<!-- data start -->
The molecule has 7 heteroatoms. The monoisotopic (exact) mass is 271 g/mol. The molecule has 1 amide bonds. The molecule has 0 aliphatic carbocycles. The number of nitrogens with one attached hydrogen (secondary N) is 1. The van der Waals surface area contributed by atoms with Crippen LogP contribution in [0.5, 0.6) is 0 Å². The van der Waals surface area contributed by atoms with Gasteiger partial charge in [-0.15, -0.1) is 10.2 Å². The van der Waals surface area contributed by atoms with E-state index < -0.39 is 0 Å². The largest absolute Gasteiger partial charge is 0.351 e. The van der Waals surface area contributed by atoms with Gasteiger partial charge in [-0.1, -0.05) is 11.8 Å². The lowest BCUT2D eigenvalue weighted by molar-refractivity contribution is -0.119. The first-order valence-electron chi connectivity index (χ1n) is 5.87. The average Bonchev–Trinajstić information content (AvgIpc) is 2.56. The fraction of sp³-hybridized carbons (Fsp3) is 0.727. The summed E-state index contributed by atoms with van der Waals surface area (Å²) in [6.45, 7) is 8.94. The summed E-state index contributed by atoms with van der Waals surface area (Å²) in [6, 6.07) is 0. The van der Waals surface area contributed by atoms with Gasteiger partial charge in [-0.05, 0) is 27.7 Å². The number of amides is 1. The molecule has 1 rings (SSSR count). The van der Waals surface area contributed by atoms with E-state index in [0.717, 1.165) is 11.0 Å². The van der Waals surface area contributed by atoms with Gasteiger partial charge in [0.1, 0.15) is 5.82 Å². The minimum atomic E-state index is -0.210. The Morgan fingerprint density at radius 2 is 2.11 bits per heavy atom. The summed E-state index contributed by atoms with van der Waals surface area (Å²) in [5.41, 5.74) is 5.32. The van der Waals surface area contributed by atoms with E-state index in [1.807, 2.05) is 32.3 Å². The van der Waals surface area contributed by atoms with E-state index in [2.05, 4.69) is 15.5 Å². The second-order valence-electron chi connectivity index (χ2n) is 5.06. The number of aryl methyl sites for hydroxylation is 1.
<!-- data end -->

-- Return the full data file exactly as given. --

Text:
The molecule has 7 heteroatoms. The monoisotopic (exact) mass is 271 g/mol. The molecule has 1 amide bonds. The molecule has 0 aliphatic carbocycles. The number of nitrogens with one attached hydrogen (secondary N) is 1. The van der Waals surface area contributed by atoms with Crippen LogP contribution in [0.5, 0.6) is 0 Å². The van der Waals surface area contributed by atoms with Gasteiger partial charge in [-0.15, -0.1) is 10.2 Å². The van der Waals surface area contributed by atoms with E-state index < -0.39 is 0 Å². The largest absolute Gasteiger partial charge is 0.351 e. The van der Waals surface area contributed by atoms with Gasteiger partial charge in [-0.1, -0.05) is 11.8 Å². The lowest BCUT2D eigenvalue weighted by molar-refractivity contribution is -0.119. The first-order valence-electron chi connectivity index (χ1n) is 5.87. The average Bonchev–Trinajstić information content (AvgIpc) is 2.56. The fraction of sp³-hybridized carbons (Fsp3) is 0.727. The summed E-state index contributed by atoms with van der Waals surface area (Å²) in [6.45, 7) is 8.94. The summed E-state index contributed by atoms with van der Waals surface area (Å²) in [6, 6.07) is 0. The van der Waals surface area contributed by atoms with Gasteiger partial charge in [-0.05, 0) is 27.7 Å². The number of amides is 1. The molecule has 1 rings (SSSR count). The van der Waals surface area contributed by atoms with E-state index in [0.717, 1.165) is 11.0 Å². The van der Waals surface area contributed by atoms with Gasteiger partial charge in [0.1, 0.15) is 5.82 Å². The minimum atomic E-state index is -0.210. The Morgan fingerprint density at radius 2 is 2.11 bits per heavy atom. The summed E-state index contributed by atoms with van der Waals surface area (Å²) in [5.41, 5.74) is 5.32. The van der Waals surface area contributed by atoms with E-state index in [1.807, 2.05) is 32.3 Å². The van der Waals surface area contributed by atoms with E-state index in [2.05, 4.69) is 15.5 Å². The second-order valence-electron chi connectivity index (χ2n) is 5.06. The number of aryl methyl sites for hydroxylation is 1.